California Gallery Moving 'MAGA Hate' Exhibit To More Secure Site Following Threats

“We can’t have someone getting hurt," said gallery owner Jen Tough.

A California gallery that will feature red “Make America Great Again” hats reconstructed as hate symbols is moving its upcoming exhibit following threats, the gallery owner told HuffPost.

The gallery, Jen Tough, will feature works in August by Maryland-based artist Kate Kretz, who has redesigned hats bearing Donald Trump’s slogan into provocative symbols including a red Ku Klux Klan hood and an armband marked with a Nazi swastika.

Works in her “Hate Hat Collection” are intended to both “call out wearers who claim the hats to be innocuous, and to sound the alarm that history is repeating itself,” Kretz said in a recent statement on Medium.

News of the upcoming exhibit in local media was followed by several threatening comments posted online and a phone call to the gallery, Tough told HuffPost.

“There were comments threatening to destroy the artwork, but also more ominous comment,” she said. The gallery, in the northern San Francisco Bay area, is in an “isolated location with more than one entrance; it’s not very secure,” she said. “We’re also an all-female gallery, so that’s a concern.”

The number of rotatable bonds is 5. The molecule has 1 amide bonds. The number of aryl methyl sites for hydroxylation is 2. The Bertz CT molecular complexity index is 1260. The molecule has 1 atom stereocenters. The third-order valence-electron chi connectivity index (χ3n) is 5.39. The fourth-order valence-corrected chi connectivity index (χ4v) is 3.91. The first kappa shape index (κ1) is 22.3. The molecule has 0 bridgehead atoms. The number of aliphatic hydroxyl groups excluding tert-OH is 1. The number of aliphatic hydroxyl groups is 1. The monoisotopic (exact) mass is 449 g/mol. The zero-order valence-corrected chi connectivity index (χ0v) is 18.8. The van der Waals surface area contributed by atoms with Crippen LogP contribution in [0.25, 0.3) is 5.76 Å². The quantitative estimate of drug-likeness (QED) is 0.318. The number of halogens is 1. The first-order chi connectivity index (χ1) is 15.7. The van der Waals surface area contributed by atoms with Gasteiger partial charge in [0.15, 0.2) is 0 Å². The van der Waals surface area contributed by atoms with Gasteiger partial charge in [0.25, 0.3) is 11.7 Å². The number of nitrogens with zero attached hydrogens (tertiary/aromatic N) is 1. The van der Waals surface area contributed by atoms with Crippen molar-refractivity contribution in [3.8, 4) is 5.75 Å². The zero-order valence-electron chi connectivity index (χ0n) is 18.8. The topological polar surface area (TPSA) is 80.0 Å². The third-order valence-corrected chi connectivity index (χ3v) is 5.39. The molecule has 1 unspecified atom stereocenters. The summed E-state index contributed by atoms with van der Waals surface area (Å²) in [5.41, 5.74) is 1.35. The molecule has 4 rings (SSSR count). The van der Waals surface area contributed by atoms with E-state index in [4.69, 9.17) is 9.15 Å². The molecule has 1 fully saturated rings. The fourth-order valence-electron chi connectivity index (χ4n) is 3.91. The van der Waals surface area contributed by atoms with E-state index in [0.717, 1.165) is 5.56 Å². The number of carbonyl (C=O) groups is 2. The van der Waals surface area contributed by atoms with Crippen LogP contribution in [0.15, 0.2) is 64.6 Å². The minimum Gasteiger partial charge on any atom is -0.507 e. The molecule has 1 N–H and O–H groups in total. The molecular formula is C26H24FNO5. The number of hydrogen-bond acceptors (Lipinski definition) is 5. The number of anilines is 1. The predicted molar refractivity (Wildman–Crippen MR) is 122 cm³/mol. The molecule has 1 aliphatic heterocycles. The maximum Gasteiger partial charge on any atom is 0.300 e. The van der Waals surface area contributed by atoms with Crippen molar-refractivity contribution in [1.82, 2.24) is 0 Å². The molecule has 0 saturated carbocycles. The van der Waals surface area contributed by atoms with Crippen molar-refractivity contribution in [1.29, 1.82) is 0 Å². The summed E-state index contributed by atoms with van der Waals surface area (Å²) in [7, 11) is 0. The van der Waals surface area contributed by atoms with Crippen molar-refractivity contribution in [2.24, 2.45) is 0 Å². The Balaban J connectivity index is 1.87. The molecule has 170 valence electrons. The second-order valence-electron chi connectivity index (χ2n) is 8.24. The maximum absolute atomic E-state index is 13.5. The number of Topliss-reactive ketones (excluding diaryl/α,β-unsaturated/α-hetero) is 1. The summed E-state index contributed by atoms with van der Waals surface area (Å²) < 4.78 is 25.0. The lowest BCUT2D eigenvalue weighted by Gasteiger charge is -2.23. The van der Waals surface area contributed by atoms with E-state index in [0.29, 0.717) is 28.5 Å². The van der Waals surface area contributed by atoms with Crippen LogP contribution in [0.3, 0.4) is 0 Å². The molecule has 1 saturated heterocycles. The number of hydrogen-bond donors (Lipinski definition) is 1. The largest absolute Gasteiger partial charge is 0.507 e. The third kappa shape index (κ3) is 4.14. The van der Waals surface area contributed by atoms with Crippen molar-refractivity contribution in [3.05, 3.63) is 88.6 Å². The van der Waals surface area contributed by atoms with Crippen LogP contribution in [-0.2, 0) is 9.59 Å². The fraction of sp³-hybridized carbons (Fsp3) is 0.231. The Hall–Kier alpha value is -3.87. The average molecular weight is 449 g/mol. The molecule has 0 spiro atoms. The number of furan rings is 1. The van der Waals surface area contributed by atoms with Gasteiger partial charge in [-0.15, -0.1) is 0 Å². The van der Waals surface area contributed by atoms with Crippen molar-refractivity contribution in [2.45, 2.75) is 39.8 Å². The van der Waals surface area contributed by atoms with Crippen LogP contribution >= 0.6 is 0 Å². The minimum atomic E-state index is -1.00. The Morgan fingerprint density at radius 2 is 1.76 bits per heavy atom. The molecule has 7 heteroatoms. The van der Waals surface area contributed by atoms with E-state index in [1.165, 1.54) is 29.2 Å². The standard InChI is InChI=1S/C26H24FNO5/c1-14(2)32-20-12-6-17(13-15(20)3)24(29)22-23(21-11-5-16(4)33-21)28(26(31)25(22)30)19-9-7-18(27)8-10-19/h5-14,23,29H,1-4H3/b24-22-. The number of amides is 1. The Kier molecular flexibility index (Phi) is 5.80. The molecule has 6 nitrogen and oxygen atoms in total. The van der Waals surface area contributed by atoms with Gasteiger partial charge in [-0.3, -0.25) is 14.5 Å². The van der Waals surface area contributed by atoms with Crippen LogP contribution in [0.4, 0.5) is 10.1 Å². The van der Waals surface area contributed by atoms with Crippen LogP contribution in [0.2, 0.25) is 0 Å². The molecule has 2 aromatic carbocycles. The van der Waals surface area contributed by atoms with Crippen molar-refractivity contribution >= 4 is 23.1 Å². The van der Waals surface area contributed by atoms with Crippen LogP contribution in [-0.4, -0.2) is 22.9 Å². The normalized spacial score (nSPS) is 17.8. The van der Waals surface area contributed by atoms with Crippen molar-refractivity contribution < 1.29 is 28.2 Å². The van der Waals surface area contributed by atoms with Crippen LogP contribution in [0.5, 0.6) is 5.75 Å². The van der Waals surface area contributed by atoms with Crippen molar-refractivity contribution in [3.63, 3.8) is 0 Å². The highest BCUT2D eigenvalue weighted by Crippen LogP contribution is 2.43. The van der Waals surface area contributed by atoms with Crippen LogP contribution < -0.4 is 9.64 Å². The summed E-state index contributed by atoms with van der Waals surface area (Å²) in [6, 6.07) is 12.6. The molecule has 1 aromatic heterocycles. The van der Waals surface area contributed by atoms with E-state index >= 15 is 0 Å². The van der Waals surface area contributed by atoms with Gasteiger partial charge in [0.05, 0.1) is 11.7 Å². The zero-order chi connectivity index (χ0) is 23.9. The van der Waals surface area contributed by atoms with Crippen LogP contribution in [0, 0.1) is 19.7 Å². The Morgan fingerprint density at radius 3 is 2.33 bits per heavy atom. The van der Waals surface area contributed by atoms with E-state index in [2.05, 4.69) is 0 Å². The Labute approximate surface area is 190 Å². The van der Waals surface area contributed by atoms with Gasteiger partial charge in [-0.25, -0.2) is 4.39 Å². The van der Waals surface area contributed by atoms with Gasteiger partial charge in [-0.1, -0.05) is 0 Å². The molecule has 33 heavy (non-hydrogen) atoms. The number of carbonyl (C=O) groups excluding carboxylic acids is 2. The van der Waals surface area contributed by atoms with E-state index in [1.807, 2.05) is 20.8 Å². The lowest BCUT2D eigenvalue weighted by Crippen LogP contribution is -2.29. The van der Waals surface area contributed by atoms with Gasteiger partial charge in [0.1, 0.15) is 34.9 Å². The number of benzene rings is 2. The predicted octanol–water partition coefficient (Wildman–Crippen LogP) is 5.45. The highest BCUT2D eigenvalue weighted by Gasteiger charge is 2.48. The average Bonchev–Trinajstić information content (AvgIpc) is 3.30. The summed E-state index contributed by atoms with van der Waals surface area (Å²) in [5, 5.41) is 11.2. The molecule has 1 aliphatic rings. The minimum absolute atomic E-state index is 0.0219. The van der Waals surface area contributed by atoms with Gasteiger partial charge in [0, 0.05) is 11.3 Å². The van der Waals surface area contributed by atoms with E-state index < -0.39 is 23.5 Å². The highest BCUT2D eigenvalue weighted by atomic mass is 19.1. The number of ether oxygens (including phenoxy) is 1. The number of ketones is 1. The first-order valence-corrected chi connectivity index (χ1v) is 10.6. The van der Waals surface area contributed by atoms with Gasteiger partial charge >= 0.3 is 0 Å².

She said the exhibit will be now be presented in a “more secure” pop-up viewing room in San Francisco. “I feel like I don’t have any other choice,” she said. “We can’t have someone getting hurt, or the art ruined.”

She plans to reveal the exact location closer to the exhibit’s opening to avoid providing any planning time for those angered by Kretz’s art.

Tough said she has never before experienced threats concerning any other artwork at her gallery.

“Art is more important now than ever before,” she told HuffPost. “Kate’s message is important. It has to be shown. MAGA is a symbol of hate to many people — minorities, the LGBTQ community, women.”

Kretz battled Facebook earlier this month after the company froze her account for violating “community standards” with photos of her artwork. She appealed the decision several times, pointing out that it was art, and that it was attacking — not promoting — hate speech.

While Facebook was quick to address Kretz’s artwork, it has been slammed for being slow to remove known white nationalist content from its platform. During appeals from Kretz, Facebook allowed a doctored video — promoted by President Donald Trump with a retweet on Twitter — of Rep. Nancy Pelosi (D-Calif.) making her appear to be drunk.

Facebook finally unfroze Kretz’s page, but she is now blocked on Instagram.

Kretz’s artwork — including her “MAGA Hat Collection” — can be seen on her website here.

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